EDITORIAL

Ethical Dilemmas and Stem Cell Research

Science  24 Sep 1999:
Vol. 285, Issue 5436, pp. 2065
DOI: 10.1126/science.285.5436.2065

Scientific progress is both planned and spontaneous, a science and an art, and is always subject to social, political, and cultural forces. Some of the influences on the scientific agenda originate within science itself; others originate in the preferences, values, and aspirations of those who sponsor or finance scientific research. A principal function of the National Bioethics Advisory Commission (NBAC), which I chair, is to advise and make recommendations on issues that arise when the imperatives of the scientific agenda confront fundamental ethical and often morally contested questions. This has occurred in NBAC's recent study of the ethical issues arising from research involving the derivation or use of human embryonic stem (ES) cells and embryonic germ (EG) cells.

In late 1998, two separate scientific reports brought to the forefront the scientific and clinical prospects of human ES cell research as well as the ethical and legal challenges reflected, in part, by Congress's existing ban on the use of federal funds for embryo research. Although these reports made it increasingly clear that research with ES or EG cell lines could potentially yield enormous clinical benefits and deeper insight into human development, our society is divided over how to demonstrate an appropriate level of respect for the human embryo and for cadaveric fetal tissue, which currently are the sources of these cells. Very few disagree with the view that the human embryo deserves respect as a form of human life, but there is considerable disagreement about the form such respect should take and about what level of protection is owed to human life at its different stages of development.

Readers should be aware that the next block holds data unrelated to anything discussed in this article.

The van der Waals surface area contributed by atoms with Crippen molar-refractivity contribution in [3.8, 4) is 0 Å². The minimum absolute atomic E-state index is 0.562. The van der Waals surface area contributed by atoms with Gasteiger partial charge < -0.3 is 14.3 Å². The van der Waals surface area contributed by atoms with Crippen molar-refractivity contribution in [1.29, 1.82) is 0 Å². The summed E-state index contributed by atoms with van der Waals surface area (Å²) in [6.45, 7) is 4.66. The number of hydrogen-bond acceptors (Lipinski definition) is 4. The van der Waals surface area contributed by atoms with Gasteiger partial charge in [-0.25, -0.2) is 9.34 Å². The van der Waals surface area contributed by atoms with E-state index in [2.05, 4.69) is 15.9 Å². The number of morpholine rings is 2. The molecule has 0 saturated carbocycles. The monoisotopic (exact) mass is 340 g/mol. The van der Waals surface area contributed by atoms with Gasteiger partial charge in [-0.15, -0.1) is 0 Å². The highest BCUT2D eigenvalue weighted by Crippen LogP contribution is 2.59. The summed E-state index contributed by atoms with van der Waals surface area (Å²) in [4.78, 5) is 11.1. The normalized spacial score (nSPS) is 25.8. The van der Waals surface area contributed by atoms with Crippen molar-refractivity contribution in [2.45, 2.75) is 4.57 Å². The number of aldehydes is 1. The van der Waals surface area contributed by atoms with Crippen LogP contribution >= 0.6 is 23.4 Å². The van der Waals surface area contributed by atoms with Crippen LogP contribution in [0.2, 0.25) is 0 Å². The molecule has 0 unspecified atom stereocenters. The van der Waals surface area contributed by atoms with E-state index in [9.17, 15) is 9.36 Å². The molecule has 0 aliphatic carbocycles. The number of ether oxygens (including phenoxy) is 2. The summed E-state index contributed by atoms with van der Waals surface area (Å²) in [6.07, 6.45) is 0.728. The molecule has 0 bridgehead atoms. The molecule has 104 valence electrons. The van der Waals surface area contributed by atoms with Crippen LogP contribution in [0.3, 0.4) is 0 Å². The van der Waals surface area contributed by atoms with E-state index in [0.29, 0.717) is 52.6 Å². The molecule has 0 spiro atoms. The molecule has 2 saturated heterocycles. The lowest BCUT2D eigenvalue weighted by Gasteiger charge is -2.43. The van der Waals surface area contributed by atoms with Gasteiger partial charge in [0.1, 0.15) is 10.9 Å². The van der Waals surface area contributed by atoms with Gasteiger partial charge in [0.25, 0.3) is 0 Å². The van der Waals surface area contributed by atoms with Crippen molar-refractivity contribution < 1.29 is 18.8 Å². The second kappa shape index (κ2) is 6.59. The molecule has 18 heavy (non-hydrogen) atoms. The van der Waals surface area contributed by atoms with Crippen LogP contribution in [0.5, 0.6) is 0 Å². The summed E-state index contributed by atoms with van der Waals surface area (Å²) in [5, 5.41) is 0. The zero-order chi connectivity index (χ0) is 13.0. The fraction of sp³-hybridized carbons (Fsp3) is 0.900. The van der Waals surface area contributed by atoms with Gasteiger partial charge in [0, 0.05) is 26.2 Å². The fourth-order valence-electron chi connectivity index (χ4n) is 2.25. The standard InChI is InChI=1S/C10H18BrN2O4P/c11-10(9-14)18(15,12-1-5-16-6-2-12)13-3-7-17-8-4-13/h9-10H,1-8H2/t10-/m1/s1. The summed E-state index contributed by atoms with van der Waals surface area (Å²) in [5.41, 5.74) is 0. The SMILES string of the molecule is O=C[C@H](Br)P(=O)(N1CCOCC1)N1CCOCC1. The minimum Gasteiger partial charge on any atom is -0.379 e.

For those who believe that the embryo has the moral status of a person from the moment of conception, any activity, no matter how well intended, that would destroy an embryo is unthinkable. For NBAC, the problem was much more complex and involved questions of scientific and therapeutic potential; secular and religious ethical concerns about the moral status of the embryo; and, to some extent, questions about the channels through which society distributes the benefits of its investment in science.

In a report delivered to President Clinton on 13 September 1999, NBAC concluded that research in which cadaveric fetal tissue is used and research using or deriving ES cells remaining from in vitro fertilization (IVF) should, under appropriate conditions, be eligible for federal funding. Among the conditions we included explicit requirements for information to be given to individuals who might donate embryo material, so that they can make informed and voluntary choices. NBAC has recommended that Congress rescind, in part, the current ban on the use of federal funds for embryo research. We believe that it is not appropriate at this time to use federal funds for derivation or use of ES cells from embryos made solely for research purposes by IVF or through somatic cell nuclear transfer into oocytes. Nor is it appropriate for embryos or cadaveric tissue to be bought or sold.

There is a crucial need for national and local oversight of human stem cell research in the United States—oversight that does not currently exist. NBAC has recommended that the Department of Health and Human Services establish a National Stem Cell Oversight and Review Panel, with a multidisciplinary membership that would include members of the general public. Among other responsibilities, the panel would have to certify that cells to be used in federally funded research, including those made available by companies, had been derived with approved protocols. The NBAC report contains a strong endorsement of the value of having the private sector voluntarily comply with this system. We also made clear our commitment to the importance of public openness and accountability for this type of research. NBAC's deliberations (and those of professional societies, religious institutions, and town hall meetings) are part of an important and sustained public dialogue regarding the nature of the relationship between the evolving scientific agenda and important ethical considerations.

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